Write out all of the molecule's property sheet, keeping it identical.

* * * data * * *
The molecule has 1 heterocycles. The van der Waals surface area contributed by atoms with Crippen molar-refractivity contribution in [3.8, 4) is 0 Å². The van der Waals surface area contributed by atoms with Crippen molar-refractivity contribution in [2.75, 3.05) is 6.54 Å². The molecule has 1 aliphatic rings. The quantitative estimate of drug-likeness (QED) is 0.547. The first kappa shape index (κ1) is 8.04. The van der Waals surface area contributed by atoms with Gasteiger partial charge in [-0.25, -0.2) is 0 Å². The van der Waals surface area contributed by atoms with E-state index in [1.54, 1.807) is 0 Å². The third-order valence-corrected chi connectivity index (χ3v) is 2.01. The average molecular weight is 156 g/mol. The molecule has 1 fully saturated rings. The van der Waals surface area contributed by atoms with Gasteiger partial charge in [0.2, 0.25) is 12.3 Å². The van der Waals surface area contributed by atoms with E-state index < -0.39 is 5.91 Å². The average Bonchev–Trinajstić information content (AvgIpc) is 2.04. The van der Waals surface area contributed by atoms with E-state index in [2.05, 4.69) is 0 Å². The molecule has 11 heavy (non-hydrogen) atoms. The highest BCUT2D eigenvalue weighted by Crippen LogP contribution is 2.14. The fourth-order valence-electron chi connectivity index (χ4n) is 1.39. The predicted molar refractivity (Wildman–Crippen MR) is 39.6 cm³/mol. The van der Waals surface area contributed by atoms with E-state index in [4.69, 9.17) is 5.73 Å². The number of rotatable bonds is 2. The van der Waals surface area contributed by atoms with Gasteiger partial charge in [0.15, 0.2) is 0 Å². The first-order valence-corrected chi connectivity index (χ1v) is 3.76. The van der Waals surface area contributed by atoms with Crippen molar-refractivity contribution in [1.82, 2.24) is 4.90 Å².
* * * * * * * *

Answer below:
The molecule has 1 heterocycles. The van der Waals surface area contributed by atoms with Crippen molar-refractivity contribution in [3.8, 4) is 0 Å². The van der Waals surface area contributed by atoms with Crippen molar-refractivity contribution in [2.75, 3.05) is 6.54 Å². The molecule has 1 aliphatic rings. The quantitative estimate of drug-likeness (QED) is 0.547. The first kappa shape index (κ1) is 8.04. The van der Waals surface area contributed by atoms with Gasteiger partial charge in [-0.25, -0.2) is 0 Å². The van der Waals surface area contributed by atoms with E-state index in [1.54, 1.807) is 0 Å². The third-order valence-corrected chi connectivity index (χ3v) is 2.01. The average molecular weight is 156 g/mol. The molecule has 1 fully saturated rings. The van der Waals surface area contributed by atoms with Gasteiger partial charge in [0.2, 0.25) is 12.3 Å². The van der Waals surface area contributed by atoms with E-state index < -0.39 is 5.91 Å². The average Bonchev–Trinajstić information content (AvgIpc) is 2.04. The van der Waals surface area contributed by atoms with E-state index in [2.05, 4.69) is 0 Å². The molecule has 11 heavy (non-hydrogen) atoms. The highest BCUT2D eigenvalue weighted by Crippen LogP contribution is 2.14. The fourth-order valence-electron chi connectivity index (χ4n) is 1.39. The predicted molar refractivity (Wildman–Crippen MR) is 39.6 cm³/mol. The van der Waals surface area contributed by atoms with E-state index in [4.69, 9.17) is 5.73 Å². The number of rotatable bonds is 2. The van der Waals surface area contributed by atoms with Gasteiger partial charge in [0.15, 0.2) is 0 Å². The first-order valence-corrected chi connectivity index (χ1v) is 3.76. The van der Waals surface area contributed by atoms with Crippen molar-refractivity contribution in [1.82, 2.24) is 4.90 Å².